These Merfolk are intelligent and presumably sentient people, so the relatively simple dances of their ancestors -- warning of dangers, locations of food sources, approach of other Merfolk -- will have evolved into a means of telling stories, describing the loot to be found in a shipwreck, courtship and any of ten thousand other things they might to dance about.

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A combination of signed language and vocalizations is your best bet. Because both hearing and sight can be compromised under water, a redundant system allows for maximum communication in a variety of situations. I'm envisioning both systems used simultaneously but with communication possible if it's dark or if there is a safety issue where the merfolk have to be quiet (predators, humans), or there is too much ambient noise.

I will also add tactile sign language. This is how (most) people who are deaf and blind communicate and also Deaf people with normal vision who happen to be in the dark or who need to focus visually on something else (a couple at night, friends at the movie theater, etc).

I have very basic sign language skills, and my spouse even less, yet it's remarkably easy to figure out what someone is saying by only laying your hand on theirs. If it's a sign or letter you know visually, you'll get it most of the time tactilely. Obviously someone who uses the skill regularly would be expert in it.

A colony species would be physically close together so communication can spread from one hand to another until everyone gets the message. A human observer might think the merfolk are "holding hands" but, since their hands are touching for communicative purposes, it will have very different cultural meaning and practical applications.

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Semaphore (probably without real flags)

This would be great because it would look like the mermaids were communicating by doing an underwater dance. It could also be expanded to include their tail as a third flag. Note the Beatles spelled out their album's title "Help!" using semaphor.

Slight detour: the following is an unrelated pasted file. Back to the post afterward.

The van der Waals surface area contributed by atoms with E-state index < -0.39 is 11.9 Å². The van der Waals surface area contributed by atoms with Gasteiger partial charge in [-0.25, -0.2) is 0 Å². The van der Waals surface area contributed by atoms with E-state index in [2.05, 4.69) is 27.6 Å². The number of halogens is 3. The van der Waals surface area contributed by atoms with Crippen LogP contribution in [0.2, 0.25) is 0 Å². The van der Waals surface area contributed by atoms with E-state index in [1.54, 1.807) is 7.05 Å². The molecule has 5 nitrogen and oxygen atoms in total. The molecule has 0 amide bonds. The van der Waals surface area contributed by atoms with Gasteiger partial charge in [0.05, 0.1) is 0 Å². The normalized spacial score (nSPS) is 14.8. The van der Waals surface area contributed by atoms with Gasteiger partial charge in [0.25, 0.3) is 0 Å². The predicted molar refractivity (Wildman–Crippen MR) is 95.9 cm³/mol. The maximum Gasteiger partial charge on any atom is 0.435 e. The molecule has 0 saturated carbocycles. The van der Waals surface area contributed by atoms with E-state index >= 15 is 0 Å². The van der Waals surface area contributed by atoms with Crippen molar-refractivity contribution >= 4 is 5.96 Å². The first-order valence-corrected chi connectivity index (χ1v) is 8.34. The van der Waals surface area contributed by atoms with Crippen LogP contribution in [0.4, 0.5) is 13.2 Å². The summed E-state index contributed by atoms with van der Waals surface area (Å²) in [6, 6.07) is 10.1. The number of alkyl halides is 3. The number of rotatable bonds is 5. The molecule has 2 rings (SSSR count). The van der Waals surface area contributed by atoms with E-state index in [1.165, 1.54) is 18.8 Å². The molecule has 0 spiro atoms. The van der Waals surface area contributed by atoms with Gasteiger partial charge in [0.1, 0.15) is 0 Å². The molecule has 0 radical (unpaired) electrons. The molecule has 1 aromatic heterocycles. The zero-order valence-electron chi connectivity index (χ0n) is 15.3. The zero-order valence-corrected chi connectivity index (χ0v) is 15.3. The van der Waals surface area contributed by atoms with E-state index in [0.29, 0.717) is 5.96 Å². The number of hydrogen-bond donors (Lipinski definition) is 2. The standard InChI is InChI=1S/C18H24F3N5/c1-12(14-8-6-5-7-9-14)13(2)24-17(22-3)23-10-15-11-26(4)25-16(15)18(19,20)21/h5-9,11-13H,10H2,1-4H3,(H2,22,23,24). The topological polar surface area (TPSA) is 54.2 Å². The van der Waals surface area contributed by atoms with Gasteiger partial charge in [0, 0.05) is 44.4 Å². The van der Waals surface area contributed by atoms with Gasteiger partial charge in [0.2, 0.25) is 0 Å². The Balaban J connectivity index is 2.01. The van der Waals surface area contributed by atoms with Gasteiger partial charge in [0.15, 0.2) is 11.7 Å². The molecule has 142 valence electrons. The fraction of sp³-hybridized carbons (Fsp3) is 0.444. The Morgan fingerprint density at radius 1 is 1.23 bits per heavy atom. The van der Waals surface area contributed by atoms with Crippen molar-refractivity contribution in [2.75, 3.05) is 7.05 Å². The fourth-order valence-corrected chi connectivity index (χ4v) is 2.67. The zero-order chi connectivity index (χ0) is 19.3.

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If it's good enough for them, why not for the mermaids?

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My idea is some sort of ultrasonic wave communication, using specific pulses of ultrasonic sound waves that are in a range that the normal human can't hear. And they have a special organ to detect these pulses and emit them. This would also be advantageous because they can use it for echolocation by bouncing these waves off of objects to determine speed and position.

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While they may be able to use a combination of body language and/or noises they might also have hyper-developed telepathic ability.

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  • $\begingroup$ We discourage single sentence answers, they tend to get deleted. When you have a moment, take the tour and check-out the help center for ideas about how we work. Welcome to the site. (From review). $\endgroup$ – 011358 smell Sep 14 at 12:15
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The means they use for non-verbal communications is very dependent on the turbidity of the water and the intensity of illumination.

In low visibility conditions, they might snap their tails ultra fast so they cavity and create a popping sound. These will be higher frequency sounds and will not carry extremely far. Lower frequency sound travels further under water than higher frequency sound. They might carry the shells of mollusks so they can clack them together or strike with stones tools to make lower frequency booming signals from the cavity in mollusk shell.

In good visibility conditions, they might swish their tails and bodies in different ways to they don’t actual move but create distinct visual patterns

In close communication with others of their species, their tails and fins would be the natural means of conveying subtext during vocalized talk. Fanning a tail fluke might indicate boredom, or intense interest. Absolute stillness might resemble playing dead to predators and signify disgust or boredom.

It stems from a clear definition of their physiology — tail, flukes, webbing between fingers, back fins, side fins along fish part of body, even to their cloacal slits and gill slits.